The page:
Trust podcast

Understanding Shame

Shame can affect our relationships and the way we feel about ourselves – and yet we feel it for a whole range of reasons. Here are some expert ways to combat shame.

Before Baby Podcast - Shame

Shame can affect our relationships and the way we feel about ourselves – and yet we feel it for a whole range of reasons. Here are some expert ways to combat shame.

Having a baby is rarely straightforward, and it’s easy to feel let down if ‘the most natural thing in the world’ simply isn’t happening as naturally or quickly as you might like. Especially for high-performing people. You may experience a range of emotions from thoughts that you haven’t yet achieved your dream of parenthood. And shame may be an unfounded experience airing from your negative perceptions. Psychotherapist, social worker and fertility counsellor Judith Krause says shame is a sense of not feeling worthy as a person, it’s about how you feel within yourself.

Here are some ways to dial down the shame factor.

  • Limit perfectionism. Sometimes when people feel shame they may find themselves moving into what Krause calls the three Ps: pleasing, performing or perfecting behaviours. This means trying to please other people, doing extra work to prove our worth or trying to control our actions to be perfect. Perfection is an unattainable ideal.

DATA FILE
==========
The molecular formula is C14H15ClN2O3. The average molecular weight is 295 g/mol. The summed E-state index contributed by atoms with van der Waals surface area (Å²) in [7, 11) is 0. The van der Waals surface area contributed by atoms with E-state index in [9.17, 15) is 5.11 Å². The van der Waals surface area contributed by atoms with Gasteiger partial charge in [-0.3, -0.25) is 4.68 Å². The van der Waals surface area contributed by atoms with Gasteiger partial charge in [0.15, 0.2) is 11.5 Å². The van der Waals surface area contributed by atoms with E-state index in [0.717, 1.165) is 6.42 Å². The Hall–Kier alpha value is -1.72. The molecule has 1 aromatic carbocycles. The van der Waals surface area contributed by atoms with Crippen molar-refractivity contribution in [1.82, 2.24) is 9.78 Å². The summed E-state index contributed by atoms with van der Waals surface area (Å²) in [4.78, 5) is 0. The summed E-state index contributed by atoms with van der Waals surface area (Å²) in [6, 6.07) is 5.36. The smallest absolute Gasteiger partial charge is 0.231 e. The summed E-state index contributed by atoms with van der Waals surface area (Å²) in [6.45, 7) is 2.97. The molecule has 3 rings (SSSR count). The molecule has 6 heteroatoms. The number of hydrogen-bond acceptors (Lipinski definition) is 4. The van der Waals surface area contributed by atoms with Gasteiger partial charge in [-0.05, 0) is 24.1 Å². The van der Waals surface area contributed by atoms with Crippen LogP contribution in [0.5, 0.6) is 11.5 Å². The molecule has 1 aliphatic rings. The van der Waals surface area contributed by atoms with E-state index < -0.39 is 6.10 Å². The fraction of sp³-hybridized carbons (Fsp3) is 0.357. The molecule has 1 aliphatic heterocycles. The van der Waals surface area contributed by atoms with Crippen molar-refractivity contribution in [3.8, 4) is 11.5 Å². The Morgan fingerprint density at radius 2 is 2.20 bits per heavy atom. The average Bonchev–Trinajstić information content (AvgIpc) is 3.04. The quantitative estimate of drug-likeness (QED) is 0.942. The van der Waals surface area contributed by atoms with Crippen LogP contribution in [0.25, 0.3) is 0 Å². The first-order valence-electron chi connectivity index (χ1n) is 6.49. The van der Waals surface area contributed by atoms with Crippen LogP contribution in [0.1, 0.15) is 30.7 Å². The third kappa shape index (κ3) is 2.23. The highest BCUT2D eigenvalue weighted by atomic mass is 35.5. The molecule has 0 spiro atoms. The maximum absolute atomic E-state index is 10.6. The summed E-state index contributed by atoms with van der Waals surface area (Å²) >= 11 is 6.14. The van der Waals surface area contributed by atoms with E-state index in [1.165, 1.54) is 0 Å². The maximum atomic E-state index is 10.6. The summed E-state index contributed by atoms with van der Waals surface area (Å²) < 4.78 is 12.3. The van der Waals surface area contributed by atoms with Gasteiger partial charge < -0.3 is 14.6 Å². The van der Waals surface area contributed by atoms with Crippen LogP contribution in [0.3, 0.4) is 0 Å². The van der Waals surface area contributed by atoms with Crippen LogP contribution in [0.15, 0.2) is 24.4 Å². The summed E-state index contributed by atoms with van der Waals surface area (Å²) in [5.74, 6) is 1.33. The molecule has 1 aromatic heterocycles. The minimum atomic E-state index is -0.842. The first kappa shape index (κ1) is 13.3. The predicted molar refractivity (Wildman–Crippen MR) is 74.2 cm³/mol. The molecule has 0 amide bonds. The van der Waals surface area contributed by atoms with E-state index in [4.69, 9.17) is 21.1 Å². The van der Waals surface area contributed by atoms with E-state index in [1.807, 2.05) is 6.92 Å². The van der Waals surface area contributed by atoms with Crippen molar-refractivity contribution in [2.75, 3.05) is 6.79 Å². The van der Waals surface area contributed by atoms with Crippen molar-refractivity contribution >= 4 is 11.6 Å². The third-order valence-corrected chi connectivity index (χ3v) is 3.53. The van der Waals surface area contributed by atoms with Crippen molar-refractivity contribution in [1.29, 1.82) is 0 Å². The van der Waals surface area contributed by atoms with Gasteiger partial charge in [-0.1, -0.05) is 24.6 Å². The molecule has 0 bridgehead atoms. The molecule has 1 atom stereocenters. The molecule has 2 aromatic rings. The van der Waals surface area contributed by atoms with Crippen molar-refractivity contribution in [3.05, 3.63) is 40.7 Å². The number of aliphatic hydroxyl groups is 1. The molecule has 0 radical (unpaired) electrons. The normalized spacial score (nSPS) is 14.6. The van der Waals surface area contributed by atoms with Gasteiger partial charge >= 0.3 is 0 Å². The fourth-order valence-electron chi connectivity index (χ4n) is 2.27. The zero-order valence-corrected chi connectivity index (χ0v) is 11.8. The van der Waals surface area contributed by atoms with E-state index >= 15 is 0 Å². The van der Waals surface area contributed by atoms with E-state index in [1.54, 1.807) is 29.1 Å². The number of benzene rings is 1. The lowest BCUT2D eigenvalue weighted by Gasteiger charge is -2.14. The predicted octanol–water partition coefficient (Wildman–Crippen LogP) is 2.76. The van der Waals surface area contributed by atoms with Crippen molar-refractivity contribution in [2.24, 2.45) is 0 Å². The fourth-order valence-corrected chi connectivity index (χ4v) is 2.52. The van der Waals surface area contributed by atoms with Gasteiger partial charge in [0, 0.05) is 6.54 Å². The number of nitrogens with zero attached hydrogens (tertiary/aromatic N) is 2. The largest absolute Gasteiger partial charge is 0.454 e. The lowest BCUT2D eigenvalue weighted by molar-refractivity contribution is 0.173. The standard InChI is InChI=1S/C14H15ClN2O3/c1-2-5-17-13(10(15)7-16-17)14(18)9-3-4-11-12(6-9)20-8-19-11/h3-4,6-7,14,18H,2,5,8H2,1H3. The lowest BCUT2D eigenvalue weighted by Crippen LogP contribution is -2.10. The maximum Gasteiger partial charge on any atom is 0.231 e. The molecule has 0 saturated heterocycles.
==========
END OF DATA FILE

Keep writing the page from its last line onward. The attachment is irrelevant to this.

• Set realistic expectations. This especially applies to having a baby. “Remember that an expectation is potential resentment waiting to happen, so make sure that your expectations are realistic,” says Krause. “And don’t be afraid to discuss any concerns with your medical team.”
  • Practise self-compassion. “Speak kindly to yourself and don’t give yourself a hard time because you didn’t do something that your perfectionism said needed to be of a certain standard”. We’ll explore self-compassion more in next week’s issue.
  • Share your feelings with a trusted friend. “Shame festers in secrecy, but it can’t survive empathy,” Krause says. “Shame can’t survive with words wrapped around it. Sharing our difficult moments with the people who’ve earned the right to hear our story, can help to reduce uncomfortable emotions.”